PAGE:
Research is a funny thing. On one hand, experience can be greatly helpful: knowing what one is looking for or expect to see is a boon. On the other hand, it can be a hinderance: a little knowledge can lead to biases and preconceptions, and the possibility of missing vital clues. This is one of the huge challenges of board research: the experience of the researcher. Some forty years have now gone by since researchers started investigating boards in earnest. That the answer to the question of how boards influence business performance remains elusive is an indictment on the research community, in my opinion.
If medical research is conducted by medics; cultural research is conducted by anthropologists; and, engineering research is conducted by engineers, why is it that board research is often conducted by full-time academics with little if any experience as directors? Consider these questions: how might an inexperienced observer hope to know what the normative practices of board meetings might be? Or that a subtle interaction between two directors might actually be material to a pending decision? That many board researchers have no experience as directors strikes me as an alarming anomaly. It's little wonder that much of the research has been restricted to counting things and to desktop analysis.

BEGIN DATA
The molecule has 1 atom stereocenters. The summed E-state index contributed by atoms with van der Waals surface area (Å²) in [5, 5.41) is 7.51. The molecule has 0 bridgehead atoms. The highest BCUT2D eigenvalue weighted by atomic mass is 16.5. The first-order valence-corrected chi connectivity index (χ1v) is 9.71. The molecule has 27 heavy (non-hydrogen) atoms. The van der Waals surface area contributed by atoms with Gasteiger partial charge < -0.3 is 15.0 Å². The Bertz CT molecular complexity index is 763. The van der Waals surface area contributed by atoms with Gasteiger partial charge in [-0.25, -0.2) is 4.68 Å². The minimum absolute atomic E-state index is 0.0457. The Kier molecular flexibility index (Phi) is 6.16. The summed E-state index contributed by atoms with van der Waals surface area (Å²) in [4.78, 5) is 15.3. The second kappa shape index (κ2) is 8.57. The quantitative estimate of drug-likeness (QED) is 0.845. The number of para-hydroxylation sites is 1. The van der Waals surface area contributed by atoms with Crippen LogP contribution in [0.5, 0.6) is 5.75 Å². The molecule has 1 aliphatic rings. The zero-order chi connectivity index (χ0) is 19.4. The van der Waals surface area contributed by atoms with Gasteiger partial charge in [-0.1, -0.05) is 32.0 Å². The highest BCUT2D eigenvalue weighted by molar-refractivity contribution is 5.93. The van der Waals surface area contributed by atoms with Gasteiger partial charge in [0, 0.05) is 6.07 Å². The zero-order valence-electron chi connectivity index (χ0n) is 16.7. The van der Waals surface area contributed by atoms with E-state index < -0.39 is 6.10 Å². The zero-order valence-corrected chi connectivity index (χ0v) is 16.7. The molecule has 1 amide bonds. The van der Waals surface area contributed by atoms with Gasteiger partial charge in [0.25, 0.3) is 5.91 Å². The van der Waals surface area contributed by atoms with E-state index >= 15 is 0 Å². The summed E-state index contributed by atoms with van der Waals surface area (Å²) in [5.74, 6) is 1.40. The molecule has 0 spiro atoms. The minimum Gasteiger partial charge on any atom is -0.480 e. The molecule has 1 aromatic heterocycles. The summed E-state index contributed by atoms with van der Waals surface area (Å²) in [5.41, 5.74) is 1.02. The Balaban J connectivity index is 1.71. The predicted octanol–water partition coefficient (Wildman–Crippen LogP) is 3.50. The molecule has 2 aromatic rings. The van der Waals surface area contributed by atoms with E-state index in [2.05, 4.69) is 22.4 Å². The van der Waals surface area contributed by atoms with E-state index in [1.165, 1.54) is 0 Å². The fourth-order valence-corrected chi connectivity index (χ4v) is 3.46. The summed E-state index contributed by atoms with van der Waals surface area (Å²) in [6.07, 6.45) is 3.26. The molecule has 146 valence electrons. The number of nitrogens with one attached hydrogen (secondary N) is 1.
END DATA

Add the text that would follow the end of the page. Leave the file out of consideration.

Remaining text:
I would have thought that, if we are to get to the bottom of the problem of explaining how boards can influence business performance, we need to do two things. First, we need to get inside boardrooms, observe what directors actually do and identify what might be material to performance. Second, we need to do so through the lens of experience. Or do you think I am being too harsh?
Thoughts on corporate purpose, strategy and governance; our place in the world; and, other things that catch my attention.